Vitreous enamel, also called porcelain enamel, is a material made by fusing powdered glass to a substrate by firing, usually between 1,380°F and 1,560 °F. The powder melts, flows, and then hardens to a smooth, durable vitreous coating.
The earliest known enamelled objects were made in Cyprus in around the 13th century BC during the Mycenæan period. Six gold rings discovered in a Mycenæan tomb at Kouklia were decorated with various vitreous coloured layers fused on to the gold.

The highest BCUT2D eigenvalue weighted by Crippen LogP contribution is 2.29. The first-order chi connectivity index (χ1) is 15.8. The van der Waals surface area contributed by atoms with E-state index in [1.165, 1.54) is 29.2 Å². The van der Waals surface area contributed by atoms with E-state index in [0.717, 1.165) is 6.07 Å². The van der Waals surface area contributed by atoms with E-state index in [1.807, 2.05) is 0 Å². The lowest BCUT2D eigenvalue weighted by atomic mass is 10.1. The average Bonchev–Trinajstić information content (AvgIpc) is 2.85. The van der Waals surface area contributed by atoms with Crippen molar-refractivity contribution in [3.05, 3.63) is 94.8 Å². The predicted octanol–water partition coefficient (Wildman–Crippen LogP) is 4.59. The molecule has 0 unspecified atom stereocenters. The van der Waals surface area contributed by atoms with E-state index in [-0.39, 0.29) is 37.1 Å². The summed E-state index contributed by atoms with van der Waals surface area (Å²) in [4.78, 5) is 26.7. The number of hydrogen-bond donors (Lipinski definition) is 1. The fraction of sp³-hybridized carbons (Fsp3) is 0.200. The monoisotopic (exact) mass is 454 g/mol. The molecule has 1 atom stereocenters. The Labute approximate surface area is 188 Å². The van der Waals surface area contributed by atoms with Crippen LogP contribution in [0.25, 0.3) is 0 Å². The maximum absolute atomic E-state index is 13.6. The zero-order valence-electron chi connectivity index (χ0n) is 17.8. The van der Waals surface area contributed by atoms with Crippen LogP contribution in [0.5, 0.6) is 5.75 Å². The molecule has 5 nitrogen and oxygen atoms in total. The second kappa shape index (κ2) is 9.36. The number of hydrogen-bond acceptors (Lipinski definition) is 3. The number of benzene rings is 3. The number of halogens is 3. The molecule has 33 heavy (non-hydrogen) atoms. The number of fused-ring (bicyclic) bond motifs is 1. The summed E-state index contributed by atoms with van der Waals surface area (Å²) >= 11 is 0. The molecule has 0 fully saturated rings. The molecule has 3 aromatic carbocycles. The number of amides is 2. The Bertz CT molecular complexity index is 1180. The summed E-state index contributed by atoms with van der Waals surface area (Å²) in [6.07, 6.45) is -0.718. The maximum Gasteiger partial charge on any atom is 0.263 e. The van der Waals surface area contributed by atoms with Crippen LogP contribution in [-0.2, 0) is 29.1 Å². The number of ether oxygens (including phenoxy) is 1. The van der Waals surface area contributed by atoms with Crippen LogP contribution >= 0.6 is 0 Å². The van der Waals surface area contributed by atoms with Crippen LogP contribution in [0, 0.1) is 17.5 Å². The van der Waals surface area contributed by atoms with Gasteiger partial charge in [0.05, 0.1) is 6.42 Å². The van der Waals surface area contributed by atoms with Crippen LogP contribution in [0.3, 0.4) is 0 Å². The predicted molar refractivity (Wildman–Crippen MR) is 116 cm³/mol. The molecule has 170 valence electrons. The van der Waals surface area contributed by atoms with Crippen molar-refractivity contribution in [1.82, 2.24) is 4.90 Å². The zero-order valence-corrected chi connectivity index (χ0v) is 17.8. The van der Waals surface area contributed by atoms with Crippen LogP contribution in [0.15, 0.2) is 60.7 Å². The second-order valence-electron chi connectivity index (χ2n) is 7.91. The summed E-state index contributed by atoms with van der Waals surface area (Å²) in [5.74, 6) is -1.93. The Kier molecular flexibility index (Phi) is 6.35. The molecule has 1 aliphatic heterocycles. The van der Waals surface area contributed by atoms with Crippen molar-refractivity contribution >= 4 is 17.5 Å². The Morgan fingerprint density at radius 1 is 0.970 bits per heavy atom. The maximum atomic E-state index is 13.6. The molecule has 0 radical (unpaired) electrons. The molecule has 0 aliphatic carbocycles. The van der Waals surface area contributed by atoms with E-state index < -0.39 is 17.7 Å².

Earlier decoration of metal objects with glass, along with other materials such as precious and semi-precious stones, such as those found in the tombs of ancient Egypt relied on cementing the glass to the metal or a mechanical fixing by clasps. It was not until this unknown craftsman in Cyprus discovered that by fusing the glass on to the metal that the art of vitreous enameling was born.